Comments of Dr. Robert Jacobson
Before the King County Expert Review Panel on
High-Speed Internet Access to AT&T's Cable Modem Network
King County Council Chambers, Seattle, Washington
October 18, 1999


It's a pleasure to return to Seattle and King County to speak for NetAction, a national nonprofit, consumer-advocacy organization, on the topic of open access to cable communications. By way of introduction, I was a Seattle resident for eight years, from 1989 through 1996. I co-founded and served as associate director of the Human Interface Technology Laboratory at the Washington Technology Center, on the University of Washington campus. Subsequently, I founded and ran my own pioneering VR company, Worldesign Inc., in Ballard - a company that failed, in part, for lack of the very high-speed telecommunications services we are discussing tonight.

I know firsthand the problems of companies - as innovators and employers - without access to high-speed communications. In business, nothing can happen without infrastructure. If you have it, you thrive. If you lack it, you die. Soon you will be asked to recommend policies that will affect the course of infrastructure developments in King County and hence, the economic (and civic and cultural) life of your region. Do so with deliberation. Your future is at stake.

We at NetAction believe that policies encouraging the development of competitive local high-speed services, and competitive local telephone service, must supersede discussions of hypothetical injuries that will be perpetrated against unknown victims by prospective competitors to the current telephone monopolies. For businesses, as I've pointed out, the availability of competitive telecommunications services in the local telephone market is a matter of survival. For consumers, competitive local services will mean better service and lower prices.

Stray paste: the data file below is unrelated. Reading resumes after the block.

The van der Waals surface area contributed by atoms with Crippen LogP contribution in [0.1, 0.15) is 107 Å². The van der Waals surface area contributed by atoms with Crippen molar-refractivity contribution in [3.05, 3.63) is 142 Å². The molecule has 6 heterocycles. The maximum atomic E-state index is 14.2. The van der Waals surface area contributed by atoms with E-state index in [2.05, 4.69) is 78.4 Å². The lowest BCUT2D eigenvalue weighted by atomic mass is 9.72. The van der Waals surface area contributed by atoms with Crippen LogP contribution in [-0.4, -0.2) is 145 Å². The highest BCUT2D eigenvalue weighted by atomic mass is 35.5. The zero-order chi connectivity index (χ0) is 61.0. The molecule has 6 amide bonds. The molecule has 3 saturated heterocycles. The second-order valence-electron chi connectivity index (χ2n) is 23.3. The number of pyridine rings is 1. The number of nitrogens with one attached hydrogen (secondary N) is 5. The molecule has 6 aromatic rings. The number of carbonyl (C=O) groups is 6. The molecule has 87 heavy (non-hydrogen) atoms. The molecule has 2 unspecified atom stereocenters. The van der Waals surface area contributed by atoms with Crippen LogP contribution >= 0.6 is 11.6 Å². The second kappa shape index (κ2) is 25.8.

Everywhere broadband cable has begun offering these services, the phone companies have belatedly responded - first by trying to block cable's entry into the market, and then by playing catch-up with broadband services of their own. I would not today be enjoying DSL service to my home, supplied by Pacific Bell, were it not for the incipient challenge to PacBell's monopoly posed by AT&T's acquisition of our moribund TCI cable franchise. While TCI's @Home dithered, PacBell was complacent. When AT&T signaled it meant business, suddenly PacBell scrambled. The same situation pertains here in GTE and U. S. West territory, in spades.

The current open-access controversy, which I have written about in a paper published by NetAction and widely distributed, is already passe' - and a diversion from the need to establish a policy encouraging competition in the local telephone market. Competition in the local telephone market would benefit 95 percent of King County's citizens, everyone who uses a phone at work and home. The Internet controversy, however it is resolved, will affect at most a fraction of the population between now and years from now, when it becomes relevant.